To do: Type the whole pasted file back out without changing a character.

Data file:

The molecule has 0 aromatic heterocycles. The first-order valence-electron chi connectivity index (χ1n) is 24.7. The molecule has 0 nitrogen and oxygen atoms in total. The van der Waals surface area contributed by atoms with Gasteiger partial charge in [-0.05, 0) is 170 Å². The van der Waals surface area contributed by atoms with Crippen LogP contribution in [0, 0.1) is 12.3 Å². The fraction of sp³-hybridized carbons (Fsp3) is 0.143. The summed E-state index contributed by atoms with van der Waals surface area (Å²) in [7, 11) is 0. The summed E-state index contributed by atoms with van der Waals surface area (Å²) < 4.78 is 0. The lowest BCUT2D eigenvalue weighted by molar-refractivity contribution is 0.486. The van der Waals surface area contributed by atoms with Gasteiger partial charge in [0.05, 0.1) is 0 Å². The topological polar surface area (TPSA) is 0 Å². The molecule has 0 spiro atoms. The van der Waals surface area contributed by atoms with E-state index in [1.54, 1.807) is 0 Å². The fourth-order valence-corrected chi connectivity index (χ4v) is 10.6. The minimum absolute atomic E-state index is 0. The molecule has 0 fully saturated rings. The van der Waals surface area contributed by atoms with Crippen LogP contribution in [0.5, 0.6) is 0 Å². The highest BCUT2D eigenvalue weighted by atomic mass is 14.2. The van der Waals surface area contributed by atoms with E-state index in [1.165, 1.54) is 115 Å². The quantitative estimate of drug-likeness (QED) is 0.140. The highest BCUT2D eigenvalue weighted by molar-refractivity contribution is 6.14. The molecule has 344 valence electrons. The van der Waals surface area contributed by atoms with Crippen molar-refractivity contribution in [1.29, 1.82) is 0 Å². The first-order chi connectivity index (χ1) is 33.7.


The molecule has 0 aromatic heterocycles. The first-order valence-electron chi connectivity index (χ1n) is 24.7. The molecule has 0 nitrogen and oxygen atoms in total. The van der Waals surface area contributed by atoms with Gasteiger partial charge in [-0.05, 0) is 170 Å². The van der Waals surface area contributed by atoms with Crippen LogP contribution in [0, 0.1) is 12.3 Å². The fraction of sp³-hybridized carbons (Fsp3) is 0.143. The summed E-state index contributed by atoms with van der Waals surface area (Å²) in [7, 11) is 0. The summed E-state index contributed by atoms with van der Waals surface area (Å²) < 4.78 is 0. The lowest BCUT2D eigenvalue weighted by molar-refractivity contribution is 0.486. The van der Waals surface area contributed by atoms with Gasteiger partial charge in [0.05, 0.1) is 0 Å². The topological polar surface area (TPSA) is 0 Å². The molecule has 0 spiro atoms. The van der Waals surface area contributed by atoms with E-state index in [1.54, 1.807) is 0 Å². The fourth-order valence-corrected chi connectivity index (χ4v) is 10.6. The minimum absolute atomic E-state index is 0. The molecule has 0 fully saturated rings. The van der Waals surface area contributed by atoms with Crippen LogP contribution in [0.5, 0.6) is 0 Å². The highest BCUT2D eigenvalue weighted by atomic mass is 14.2. The van der Waals surface area contributed by atoms with E-state index in [1.165, 1.54) is 115 Å². The quantitative estimate of drug-likeness (QED) is 0.140. The highest BCUT2D eigenvalue weighted by molar-refractivity contribution is 6.14. The molecule has 344 valence electrons. The van der Waals surface area contributed by atoms with Crippen molar-refractivity contribution in [1.29, 1.82) is 0 Å². The first-order chi connectivity index (χ1) is 33.7.